12. Another Hitchcock film that seemingly inspired Woo? "To Catch a Thief." Woo changed Hall from being a spy to a master thief, hoping to give the sequel a very Cary Grant vibe.
13. The opening scene, where Cruise climbs and leaps from a 2,000-foot cliff, was the scariest and most challenging of Woo's career. Cruise did the aforementioned stunt himself, with no safety net on the ground (naturally) but with a safety harness, which was digitally-removed in post. That's just how Cruise rolls.
14. Before Anthony Hopkins was cast in the role of Hunt's boss, Swanbeck, Woo set his sights on Ian McKellen for the part. The once and future Magneto was unavailable, but Hopkins was interested in appearing in the film. When producer Paula Wagner told Woo this, the director reportedly was so excited about working with the legendary actor that he lost sleep.
"Mission: Impossible III" (2006)
15. The film's intense opening scene, where villain Davian (Philip Seymour Hoffman) interrogates Hunt, was not "M:I:III's" original opening. Director J.J. Abrams decided on the sequence several weeks before delivering a final cut. In fact, the scene featured Davian's Number Two, played by Eddie Marsan, delivering all of Hoffman's lines.
16. Abrams called Marsan to tell him that, while the actor was contracted for the film and that he did a great job, he was going to give all his lines to Hoffman. Marsan couldn't have been more understanding and respectful of the director's choice, according to Abrams' commentary on the Blu-ray.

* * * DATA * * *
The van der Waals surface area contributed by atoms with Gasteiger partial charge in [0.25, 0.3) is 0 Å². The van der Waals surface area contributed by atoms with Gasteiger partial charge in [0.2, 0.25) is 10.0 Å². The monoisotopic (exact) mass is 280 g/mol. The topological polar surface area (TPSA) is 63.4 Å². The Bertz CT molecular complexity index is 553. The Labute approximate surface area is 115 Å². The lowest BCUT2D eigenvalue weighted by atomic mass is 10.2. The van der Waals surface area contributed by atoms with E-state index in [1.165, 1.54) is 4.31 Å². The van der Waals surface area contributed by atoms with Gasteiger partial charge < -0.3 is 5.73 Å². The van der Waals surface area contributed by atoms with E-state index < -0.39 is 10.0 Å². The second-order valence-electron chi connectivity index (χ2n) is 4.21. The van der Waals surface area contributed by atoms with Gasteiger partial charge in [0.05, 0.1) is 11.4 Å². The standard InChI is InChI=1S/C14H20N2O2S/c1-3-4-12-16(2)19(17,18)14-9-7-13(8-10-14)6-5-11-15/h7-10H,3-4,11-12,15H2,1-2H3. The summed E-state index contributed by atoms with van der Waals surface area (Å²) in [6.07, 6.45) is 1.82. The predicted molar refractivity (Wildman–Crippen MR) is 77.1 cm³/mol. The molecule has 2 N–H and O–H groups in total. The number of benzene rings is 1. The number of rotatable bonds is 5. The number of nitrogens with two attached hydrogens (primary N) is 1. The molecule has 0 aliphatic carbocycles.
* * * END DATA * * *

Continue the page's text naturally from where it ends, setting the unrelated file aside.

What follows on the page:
18. Spielberg contributed a tiny (but fun) element to the "your mission, should you choose to accept it" scene. Hunt was originally supposed to get his orders via the eye finder in a regular camera. Spielberg suggested they change it to a disposable camera.
19. During the stunt where Hunt leaps out of a Shanghai skyscraper and deploys his parachute, Cruise points out on the Blu-ray commentary the moment when he separated his ribs.
20. When Musgrave (Billy Crudup) reveals he is the villain to Hunt, Cruise held cue cards for the actor. Why? Because the scene wasn't written until the morning it was shot, so Crudup didn't have time to learn his lines.
21. Rumor is that, the original scripted ending for the film, depicted a now-married Hunt and his wife (Michelle Monaghan) celebrating their nuptials by diving out of a helicopter to either para-ski or water ski on Lake Wanaka, the lake the couple discusses briefly during the opening scene set at their engagement party.
23. Originally, "Ghost Prots" was intended to be a reboot of sorts for Paramount, but thankfully the studio changed its mind.
24. The opening scene in Budapest was to have depicted Ethan Hunt leaping off the building and getting assassinated. When it was decided to keep Hunt (and Cruise) around, the scene was changed to involve the character of Hanaway, played by "Lost's" Josh Holloway.
25. Jeremy Renner probably wasn't a big fan of that change, as his character, Brandt, was in place to inherit the missions from Hunt.
26. And yes, that is Cruise scaling the Burj Khalifa, the world's tallest building. To help the actor prep for it, production constructed a mock-up of the section similar to the real thing. They even heated the glass to mirror (no pun intended) the conditions faced on the real building, which sits in the hot desert son all day.
27. "Ghost Prots" continues the tradition of Cruise sporting long hair for the even-numbered installments, and only short hair seemingly for the odd-numbered films.